06/24/2010 12:25 am ET Updated May 25, 2011

Borking Barak: Why the Right's Newest Attack on Kagan Is Wrong

This week, Republicans ramped up their newest attack on Elena Kagan: her praise in 2006 for Aharon Barak, Israel's former Chief Justice. This line of attack is as baseless as it is unsound.

In her 2006 remarks, Dean Kagan wasn't sending a dog-whistle to the International-Cabal-of-Judicial-Activists that she would be a mini-Barak. She was declaring that she respected Barak and the values of democracy and human rights he represented. Moreover, the Right's attempt to fit Barak's career and philosophy as an Israeli jurist into the simple lexicon of America's modern political debate is fundamentally misguided.

In the interests of full disclosure, President Barak was my professor when I was a student at Yale Law School. I also clerked for Barak's immediate successor, President Dorit Beinisch of the Israeli Supreme Court, in 2008. Neither was consulted in writing this piece.

First, some background: In 2006, Dean Kagan introduced President Barak (the formal title for the head of the Israeli Supreme Court) at a Harvard award ceremony. Kagan described Barak as her "judicial hero." The event was videotaped and uploaded to the internet where it sat, relatively unnoticed, until this week.

On Monday, Senator Jeff Sessions, the ranking member of Senate Judiciary Committee, took to the floor to denounce Kagan and her "heroes." Sessions singled out President Barak as a "judicial activist" of the worst stripe, and Sessions has reportedly promised conservatives that questions about Barak would reappear in Kagan's upcoming confirmation hearing.

On Wednesday, Reagan's failed Supreme Court nominee, Robert Bork, declared that Kagan's praise for Barak showed a lack of a "mature philosophy of judging." Bork declared that Barak "might be the least competent judge on the planet," and that Kagan's statement is "disqualifying in and of itself."

Put aside the irony of Bork "borking" a Supreme Court nominee. Put aside the overblown and crass style of Bork's remarks. Put aside the fact that Kagan's introduction was part of an award ceremony, not traditionally the moment for deep pronouncements of judicial philosophy.

Even so, both Bork and Sessions are misguided. Elena Kagan does not seek to copy Aharon Barak's jurisprudence wholesale, and her praise does not show a lack of a "mature philosophy of judging." Rather, Kagan's remarks stem from a respect for the work President Barak did for his country, and the core values for which he stands.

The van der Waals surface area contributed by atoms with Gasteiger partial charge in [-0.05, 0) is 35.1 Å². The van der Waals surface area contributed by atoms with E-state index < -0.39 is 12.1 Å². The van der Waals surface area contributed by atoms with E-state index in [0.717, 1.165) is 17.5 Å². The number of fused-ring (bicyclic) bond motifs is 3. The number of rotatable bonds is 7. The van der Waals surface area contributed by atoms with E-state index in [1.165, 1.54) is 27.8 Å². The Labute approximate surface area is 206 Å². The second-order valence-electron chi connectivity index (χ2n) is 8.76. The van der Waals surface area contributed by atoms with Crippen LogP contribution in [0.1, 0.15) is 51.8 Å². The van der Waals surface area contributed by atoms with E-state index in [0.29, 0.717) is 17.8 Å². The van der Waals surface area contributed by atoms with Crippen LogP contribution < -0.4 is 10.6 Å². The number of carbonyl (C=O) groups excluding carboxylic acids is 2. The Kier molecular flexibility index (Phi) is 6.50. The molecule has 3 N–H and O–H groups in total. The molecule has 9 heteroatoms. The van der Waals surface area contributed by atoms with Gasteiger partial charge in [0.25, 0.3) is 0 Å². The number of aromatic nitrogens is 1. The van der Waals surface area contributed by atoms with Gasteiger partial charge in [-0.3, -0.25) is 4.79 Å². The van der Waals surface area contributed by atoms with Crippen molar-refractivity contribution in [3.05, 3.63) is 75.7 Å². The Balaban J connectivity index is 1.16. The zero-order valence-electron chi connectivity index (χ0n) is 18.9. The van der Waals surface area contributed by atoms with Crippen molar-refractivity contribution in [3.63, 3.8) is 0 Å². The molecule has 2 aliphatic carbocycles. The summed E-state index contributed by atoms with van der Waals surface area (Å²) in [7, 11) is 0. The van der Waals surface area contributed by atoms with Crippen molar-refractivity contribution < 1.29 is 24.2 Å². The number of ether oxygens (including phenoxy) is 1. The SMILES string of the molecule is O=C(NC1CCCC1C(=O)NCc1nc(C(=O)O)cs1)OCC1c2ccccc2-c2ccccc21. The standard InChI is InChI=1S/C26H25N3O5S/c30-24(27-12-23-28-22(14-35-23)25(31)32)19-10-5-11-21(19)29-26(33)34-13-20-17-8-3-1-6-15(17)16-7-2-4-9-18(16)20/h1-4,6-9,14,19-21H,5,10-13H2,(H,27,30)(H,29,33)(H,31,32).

It is true that some of Barak's decisions and parts of his judicial philosophy appear odd to an American. This is unsurprising: American law and government have a different text, history, and structure than does Israel. Our decisions and laws appear, at times, equally odd to them.

Thus, Kagan wasn't saying that she would decide every U.S. issue the same way Barak would decide the same matter in Israel. Rather, she respected what he stood for and had accomplished, in particular, the furtherance of "democracy, human rights, the rule of law, and justice."

Judge Richard Posner, a conservative legal luminary, recognized Barak's unique contribution to Israeli society when he declared that Barak was "Israel's Cato," and that, "Israel is an immature democracy . . . it floats precariously in a lethally hostile Muslim sea, and it really could use a constitution. Barak stepped into a political and legal vacuum . . . He was a legal buccaneer, and maybe that was what Israel needed."

Elena Kagan knows that the she is not stepping into a "political and legal vacuum." She knows that the United States has a written Constitution. She understands that we do not float in a hostile sea (unless you count the Gulf Coast).

In short, we do not need an Aharon Barak now, and Elena Kagan knows it. Everyone knows it. But that doesn't mean Barak can't still be a hero.

Our Aharon Barak was John Marshall. Chief Justice Marshall helped to shepherd America and its Court through some of the same thickets of democratic adolescence that Barak faced in Israel. Even though we do not need a John Marshall today, we can still respect his values, principles, and accomplishments.

George Washington is my hero, but I think political parties are necessary for modern government. Abraham Lincoln is my hero, but I don't think we should adopt his Civil War policies wholesale today. Winston Churchill is my hero, but I still like regular elections. Any hero is, necessarily, part of the time and place in which he or she lives.

Senator Sessions completely missed this difference between a hero and a clone. Sessions mocked Elena Kagan's declaration that Barak "presided over the development of one of the most principled legal systems in the world."

In reality, that is exactly what happened. Israel, alone among its neighbors, supports the rule of law and individual rights. The Israeli Supreme Court has played a pivotal role in this development, from outlawing torture to ensuring that the channels of democracy remain open to unpopular political parties. President Barak played a key role in this process. Those are the values that make him a hero.

In fact, Senator Sessions's constituents should ask him: If Sessions does not believe Israel to have "one of the most principled legal systems in the world," then what does he think Israel possesses?

We share common values with Israel, not an identical structure, law, and policy. The same can be true for our judges.

There are many good questions to ask Elena Kagan during her upcoming confirmation hearing. Some may be asked; fewer will likely be answered. Regardless, it would be a shame if the hearing becomes an unsophisticated discourse of the record of Aharon Barak.